**(A) Second-Order Differentiation**

**1.**When a function

*y*=

*x*

^{3 }+

*x*

^{2 }– 3

*x*+ 6 is differentiated with respect

to

*x,*the derivative $\frac{dy}{dx}=3{x}^{2}+2x-3$

**2.**The

**second function**$\frac{dy}{dx}$ can be differentiated again with respect

to

*x*. This is called the

**second derivative**of

*y*with respect to

*x*

and can be written as $\frac{{d}^{2}y}{d{x}^{2}}$ .

**3.**Take note that $\frac{{d}^{2}y}{d{x}^{2}}\ne {\left(\frac{dy}{dx}\right)}^{2}$ .

**For example,**

If

*y*= 4*x*^{3}– 7*x*^{2}+ 5*x*– 1,**The first derivative**$\frac{dy}{dx}=12{x}^{2}-14x+5$

**The second derivative**$\frac{{d}^{2}y}{d{x}^{2}}=24x-14$

**(B) Turning Points, Maximum and Minimum Points**

**(a) At Turning Points**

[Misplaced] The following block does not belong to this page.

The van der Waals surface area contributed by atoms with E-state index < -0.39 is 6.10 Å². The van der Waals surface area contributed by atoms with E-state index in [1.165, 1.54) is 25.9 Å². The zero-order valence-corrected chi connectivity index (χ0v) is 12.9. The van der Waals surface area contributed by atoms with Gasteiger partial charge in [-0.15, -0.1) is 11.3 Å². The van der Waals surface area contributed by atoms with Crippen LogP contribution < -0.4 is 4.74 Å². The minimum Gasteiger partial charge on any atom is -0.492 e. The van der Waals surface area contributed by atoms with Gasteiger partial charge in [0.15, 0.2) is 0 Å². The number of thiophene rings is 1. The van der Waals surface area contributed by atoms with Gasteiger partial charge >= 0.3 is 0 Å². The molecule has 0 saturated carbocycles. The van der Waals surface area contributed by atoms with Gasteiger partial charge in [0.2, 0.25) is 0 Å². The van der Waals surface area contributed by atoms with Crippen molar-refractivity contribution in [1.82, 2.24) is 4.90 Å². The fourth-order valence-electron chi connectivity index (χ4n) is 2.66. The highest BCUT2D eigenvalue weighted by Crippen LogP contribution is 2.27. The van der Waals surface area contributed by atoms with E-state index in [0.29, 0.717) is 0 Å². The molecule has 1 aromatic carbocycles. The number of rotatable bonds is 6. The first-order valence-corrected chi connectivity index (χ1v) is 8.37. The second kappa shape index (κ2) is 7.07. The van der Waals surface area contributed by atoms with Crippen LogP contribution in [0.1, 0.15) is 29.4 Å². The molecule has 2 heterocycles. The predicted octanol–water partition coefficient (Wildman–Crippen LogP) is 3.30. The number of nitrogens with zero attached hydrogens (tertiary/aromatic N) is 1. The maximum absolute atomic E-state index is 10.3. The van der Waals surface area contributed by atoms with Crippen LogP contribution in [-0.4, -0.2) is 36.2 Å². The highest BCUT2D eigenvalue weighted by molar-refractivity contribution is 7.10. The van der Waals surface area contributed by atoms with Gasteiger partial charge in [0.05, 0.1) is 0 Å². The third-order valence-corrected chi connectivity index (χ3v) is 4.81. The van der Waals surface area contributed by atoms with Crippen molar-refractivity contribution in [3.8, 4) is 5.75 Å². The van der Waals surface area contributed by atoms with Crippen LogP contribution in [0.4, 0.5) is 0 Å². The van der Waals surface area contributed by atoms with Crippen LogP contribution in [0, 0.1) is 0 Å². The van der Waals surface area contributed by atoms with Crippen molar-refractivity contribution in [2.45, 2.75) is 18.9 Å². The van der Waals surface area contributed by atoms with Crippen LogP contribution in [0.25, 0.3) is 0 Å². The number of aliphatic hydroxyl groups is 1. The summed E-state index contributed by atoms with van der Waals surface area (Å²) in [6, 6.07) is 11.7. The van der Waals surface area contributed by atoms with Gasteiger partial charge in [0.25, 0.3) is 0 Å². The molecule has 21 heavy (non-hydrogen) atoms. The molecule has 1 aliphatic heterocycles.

*A*and*B*,**(b) At Maximum Point**

*A*,**(c) At Minimum Point**

*B*,**Example 1**

**(Maximum Value of Quadratic Function)**

*y*= 3

*x*(4 –

*x*), calculate

**(a)**the value of

*x*when

*y*is a maximum,

**(b)**the maximum value of

*y*.

*Solution:***(a)**

**(b)**

$\begin{array}{l}y=12x-3{x}^{2}\\ \text{When}x=2,\\ y=12\left(2\right)-3{\left(2\right)}^{2}\\ y=12\end{array}$

**Example 2 (Determine the Turning Points and Second Derivative Test)**

*y*= 2

*x*

^{3 }+ 3

*x*

^{2 }– 12

*x*+ 7 and determine the nature of these turning points.

*Solution:*6

*x*^{2}+ 6*x*– 12 = 0*x*

^{2}+

*x*– 2 = 0

(

*x*– 1)*(**x*+ 2) = 0*x*= 1 or

*x*= –2

When

*x*= 1*y*= 2(1)

^{3}+ 3(1)

^{2}– 12(11) + 7

*y*= 0

**(1, 0) is a turning point.**

When

*x*= –2*y*= 2(–2)

^{3}+ 3(–2)

^{2}– 12(–2) + 7

*y*= 27

**(–2, 27) is a turning point.**

**Hence, the turning point (1, 0) is a minimum point.**

$\begin{array}{l}\text{When}x=-2,\\ \frac{{d}^{2}y}{d{x}^{2}}=12\left(-2\right)+6=-180\text{(negative)}\end{array}$

**Hence, the turning point (–2, 27) is a maximum point.**